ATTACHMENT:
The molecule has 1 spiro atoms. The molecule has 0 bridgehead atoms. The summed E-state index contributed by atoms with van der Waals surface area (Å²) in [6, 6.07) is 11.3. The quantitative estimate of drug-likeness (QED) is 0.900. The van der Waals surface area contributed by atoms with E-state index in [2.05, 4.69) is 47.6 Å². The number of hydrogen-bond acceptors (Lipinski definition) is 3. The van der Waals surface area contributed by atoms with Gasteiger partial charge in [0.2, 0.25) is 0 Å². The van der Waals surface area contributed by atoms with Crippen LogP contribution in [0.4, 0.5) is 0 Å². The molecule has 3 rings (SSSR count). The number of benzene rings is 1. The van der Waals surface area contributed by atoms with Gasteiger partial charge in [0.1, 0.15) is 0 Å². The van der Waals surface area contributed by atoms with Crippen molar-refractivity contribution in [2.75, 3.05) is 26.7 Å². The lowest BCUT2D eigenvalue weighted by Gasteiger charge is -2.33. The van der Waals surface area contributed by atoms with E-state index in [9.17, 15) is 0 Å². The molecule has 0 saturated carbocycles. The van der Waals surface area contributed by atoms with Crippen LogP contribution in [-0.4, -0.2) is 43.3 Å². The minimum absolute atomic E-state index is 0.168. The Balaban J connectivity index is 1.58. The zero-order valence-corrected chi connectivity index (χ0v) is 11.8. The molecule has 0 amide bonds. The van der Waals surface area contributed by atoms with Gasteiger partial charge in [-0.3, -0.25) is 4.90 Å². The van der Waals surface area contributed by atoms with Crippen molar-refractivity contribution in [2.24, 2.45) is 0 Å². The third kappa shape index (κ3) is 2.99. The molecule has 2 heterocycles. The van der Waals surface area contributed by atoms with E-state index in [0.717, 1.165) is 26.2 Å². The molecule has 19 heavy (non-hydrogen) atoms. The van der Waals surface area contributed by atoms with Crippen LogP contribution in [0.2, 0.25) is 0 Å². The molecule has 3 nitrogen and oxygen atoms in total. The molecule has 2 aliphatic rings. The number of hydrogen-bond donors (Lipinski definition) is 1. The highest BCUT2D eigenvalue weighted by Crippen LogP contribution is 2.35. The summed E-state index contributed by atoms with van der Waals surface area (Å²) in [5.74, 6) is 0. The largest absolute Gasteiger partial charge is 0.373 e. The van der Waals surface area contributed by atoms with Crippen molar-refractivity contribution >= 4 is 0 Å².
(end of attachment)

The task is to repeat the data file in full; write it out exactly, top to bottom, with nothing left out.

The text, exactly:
The molecule has 1 spiro atoms. The molecule has 0 bridgehead atoms. The summed E-state index contributed by atoms with van der Waals surface area (Å²) in [6, 6.07) is 11.3. The quantitative estimate of drug-likeness (QED) is 0.900. The van der Waals surface area contributed by atoms with E-state index in [2.05, 4.69) is 47.6 Å². The number of hydrogen-bond acceptors (Lipinski definition) is 3. The van der Waals surface area contributed by atoms with Gasteiger partial charge in [0.2, 0.25) is 0 Å². The van der Waals surface area contributed by atoms with Crippen LogP contribution in [0.4, 0.5) is 0 Å². The molecule has 3 rings (SSSR count). The number of benzene rings is 1. The van der Waals surface area contributed by atoms with Gasteiger partial charge in [0.1, 0.15) is 0 Å². The van der Waals surface area contributed by atoms with Crippen molar-refractivity contribution in [2.75, 3.05) is 26.7 Å². The lowest BCUT2D eigenvalue weighted by Gasteiger charge is -2.33. The van der Waals surface area contributed by atoms with E-state index in [9.17, 15) is 0 Å². The molecule has 0 saturated carbocycles. The van der Waals surface area contributed by atoms with Crippen LogP contribution in [-0.4, -0.2) is 43.3 Å². The minimum absolute atomic E-state index is 0.168. The Balaban J connectivity index is 1.58. The zero-order valence-corrected chi connectivity index (χ0v) is 11.8. The molecule has 0 amide bonds. The van der Waals surface area contributed by atoms with Gasteiger partial charge in [-0.3, -0.25) is 4.90 Å². The van der Waals surface area contributed by atoms with Crippen molar-refractivity contribution in [2.24, 2.45) is 0 Å². The third kappa shape index (κ3) is 2.99. The molecule has 2 heterocycles. The van der Waals surface area contributed by atoms with E-state index in [0.717, 1.165) is 26.2 Å². The molecule has 19 heavy (non-hydrogen) atoms. The van der Waals surface area contributed by atoms with Crippen LogP contribution in [0.2, 0.25) is 0 Å². The molecule has 3 nitrogen and oxygen atoms in total. The molecule has 2 aliphatic rings. The number of hydrogen-bond donors (Lipinski definition) is 1. The highest BCUT2D eigenvalue weighted by Crippen LogP contribution is 2.35. The summed E-state index contributed by atoms with van der Waals surface area (Å²) in [5.74, 6) is 0. The largest absolute Gasteiger partial charge is 0.373 e. The van der Waals surface area contributed by atoms with Crippen molar-refractivity contribution >= 4 is 0 Å².